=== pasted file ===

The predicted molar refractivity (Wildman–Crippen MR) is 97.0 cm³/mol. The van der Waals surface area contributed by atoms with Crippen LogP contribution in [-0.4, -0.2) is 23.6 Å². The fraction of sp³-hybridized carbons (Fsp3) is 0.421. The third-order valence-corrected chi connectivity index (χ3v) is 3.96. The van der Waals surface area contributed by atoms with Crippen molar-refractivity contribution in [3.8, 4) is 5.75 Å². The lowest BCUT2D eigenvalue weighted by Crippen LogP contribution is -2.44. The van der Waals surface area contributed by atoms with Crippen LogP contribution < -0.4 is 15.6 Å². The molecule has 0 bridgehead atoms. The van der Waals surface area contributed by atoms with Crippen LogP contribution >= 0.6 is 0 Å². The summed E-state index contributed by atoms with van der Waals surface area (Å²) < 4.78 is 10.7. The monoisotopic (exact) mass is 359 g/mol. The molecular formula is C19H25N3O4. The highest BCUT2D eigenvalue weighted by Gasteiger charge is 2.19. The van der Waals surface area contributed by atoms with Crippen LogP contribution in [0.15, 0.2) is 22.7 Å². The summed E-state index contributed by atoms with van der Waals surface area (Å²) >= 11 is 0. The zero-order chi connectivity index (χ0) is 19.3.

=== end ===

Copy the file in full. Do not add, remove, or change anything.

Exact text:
The predicted molar refractivity (Wildman–Crippen MR) is 97.0 cm³/mol. The van der Waals surface area contributed by atoms with Crippen LogP contribution in [-0.4, -0.2) is 23.6 Å². The fraction of sp³-hybridized carbons (Fsp3) is 0.421. The third-order valence-corrected chi connectivity index (χ3v) is 3.96. The van der Waals surface area contributed by atoms with Crippen molar-refractivity contribution in [3.8, 4) is 5.75 Å². The lowest BCUT2D eigenvalue weighted by Crippen LogP contribution is -2.44. The van der Waals surface area contributed by atoms with Crippen LogP contribution < -0.4 is 15.6 Å². The molecule has 0 bridgehead atoms. The van der Waals surface area contributed by atoms with Crippen LogP contribution >= 0.6 is 0 Å². The summed E-state index contributed by atoms with van der Waals surface area (Å²) < 4.78 is 10.7. The monoisotopic (exact) mass is 359 g/mol. The molecular formula is C19H25N3O4. The highest BCUT2D eigenvalue weighted by Gasteiger charge is 2.19. The van der Waals surface area contributed by atoms with Crippen LogP contribution in [0.15, 0.2) is 22.7 Å². The summed E-state index contributed by atoms with van der Waals surface area (Å²) >= 11 is 0. The zero-order chi connectivity index (χ0) is 19.3.